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Browsing: Legal Papers of John Adams, Volume 3


Docno: ADMS-05-03-02-0001-0003-0003

Author: Paine, Robert Treat
Date: 1770-10-24

Paine's Minutes of the Preliminary Argument1

24 October 1770

Q[uestion] of the <Jury> Prisoner having a Right by Statute of W. to a Copy of the Panel.
Court divided on the question whether the Prisoner not [ . . . ] a list of Jury be a Cause of Chall[enge]. To two of em viz. Jona. Day and Edmund Billings Council on both sides agreed they should not be sworn and no Exception taken.2
Q[uestion] of putting several Homicides into one Indictment.
Q[uestion] of the Rights of the Crown to Challenge.
Object[ion] to previous threats.
@ Trial per Pais 585.3
2.
“Capt. Preston in his Trial challenged peremptorily nineteen Jurors viz. 15 of the Country's Jury, and four talis men; he also challenged two other of the Country's Jurors but by agreement of the Council for the Crown they were not considered as peremptory Challenges by reason that said Preston had not the names of the said two Jurors before he was brot to Trial. N.B. several Talis men were return'd by the Sherif who were excused by the Court for reasons by them offer'd viz. Henry Bromfield Esqr. he having a Commission for the peace, and William Boardman, he having been on the Jury of Inquest and [] Procter he declaring himself under Biass.” Document found in Min. Bk. 91, SCJ Suffolk, Aug. 1770 (adjournment to 23 Oct. 1770), facing entry of Preston's indictment; now in box marked “Loose Papers Found in Minute Books,” printed in Noble, “Papers Relating to Boston Massacre,” 5 Col. Soc. Mass., Pubns. 58, 67 (1902).
The jury, as finally impaneled, was: William Frobisher (foreman), Joseph Trescot, Neal McIntire, Thomas Mayo, Josiah Sprague, Joseph Guild, Jonathan Parker, Gilbert Deblois, Phillip Dumaresque, William Hill, William Wait Wallis, and James Barrick. Min. Bk. 91, SCJ Suffolk, Aug. 1770.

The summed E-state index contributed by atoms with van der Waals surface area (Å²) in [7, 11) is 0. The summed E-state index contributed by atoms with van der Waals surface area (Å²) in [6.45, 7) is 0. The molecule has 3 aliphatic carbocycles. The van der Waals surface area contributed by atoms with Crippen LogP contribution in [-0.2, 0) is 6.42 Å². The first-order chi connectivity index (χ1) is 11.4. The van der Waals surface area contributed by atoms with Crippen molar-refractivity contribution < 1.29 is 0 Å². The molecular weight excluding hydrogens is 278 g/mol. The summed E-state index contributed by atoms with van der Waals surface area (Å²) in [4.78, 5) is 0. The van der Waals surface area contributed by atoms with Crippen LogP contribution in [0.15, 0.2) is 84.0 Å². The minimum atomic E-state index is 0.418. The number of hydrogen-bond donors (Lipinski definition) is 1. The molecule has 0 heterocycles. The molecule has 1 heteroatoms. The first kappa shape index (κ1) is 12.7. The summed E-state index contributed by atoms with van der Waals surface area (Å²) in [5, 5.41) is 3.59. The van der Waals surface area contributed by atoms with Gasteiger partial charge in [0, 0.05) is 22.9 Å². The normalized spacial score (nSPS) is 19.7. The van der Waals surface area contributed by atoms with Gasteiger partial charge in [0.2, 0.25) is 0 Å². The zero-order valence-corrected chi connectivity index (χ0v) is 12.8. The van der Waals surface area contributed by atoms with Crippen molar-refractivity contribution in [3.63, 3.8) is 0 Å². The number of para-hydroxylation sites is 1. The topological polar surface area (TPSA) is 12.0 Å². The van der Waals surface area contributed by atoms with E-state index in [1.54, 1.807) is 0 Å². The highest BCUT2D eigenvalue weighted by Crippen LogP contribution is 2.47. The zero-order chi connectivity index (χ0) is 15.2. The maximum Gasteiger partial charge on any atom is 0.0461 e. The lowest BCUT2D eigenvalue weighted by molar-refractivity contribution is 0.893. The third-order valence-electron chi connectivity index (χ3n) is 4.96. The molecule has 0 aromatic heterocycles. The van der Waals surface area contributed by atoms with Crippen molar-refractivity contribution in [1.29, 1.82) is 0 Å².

There was no statute governing jury challenges. “An Act Setting Forth General Priviledges,” 13 Oct. 1692, 1 A&R 40, had guaranteed the accused “his reasonable challenges”; but the Privy Council disallowed the Act, 22 Aug. 1695. In England, the accused in any case but treason could challenge twenty jurors peremptorily. See 1 Stephen, History of Criminal Law 302.
Hutchinson's note on this phase of the trial is instructive:
“In general, in criminal trials, the Courts, in Massachusetts bay, had observed the rules of the Common Law. In trials for treason, a peremptory challenge of 35, and, in murder, of 20, had always been allowed, and a challenge of any number besides, for cause. The Juries were regulated by the Province Law, and the practice of the Courts had been, to order about 30 persons, sometimes a few more, to be returned to serve the whole term, and out of these two Juries were formed at the beginning of the Court, and the super numeraries were dismissed. In a case of treason, of which none ever hapned in my memory, a greater number than the whole might be challenged, and in murder, all but four in which cases, ordinarily, a new Venire must have gone to the Towns in the County, as the Court thought proper; but this has not often been urged, and generally, talesmen had been called by the Sheriff.” C. B. Mayo, ed., “Additions to Hutchinson's History” 32.
3. Duncombe, Trials Per Pais 585, treats of returns. The significance is not readily apparent. Page 85, however, discusses the tales, the bystanders added to the panel to supply a deficiency. See Black, Law Dictionary . Paine uses the sign @ here as elsewhere to indicate a refuting argument.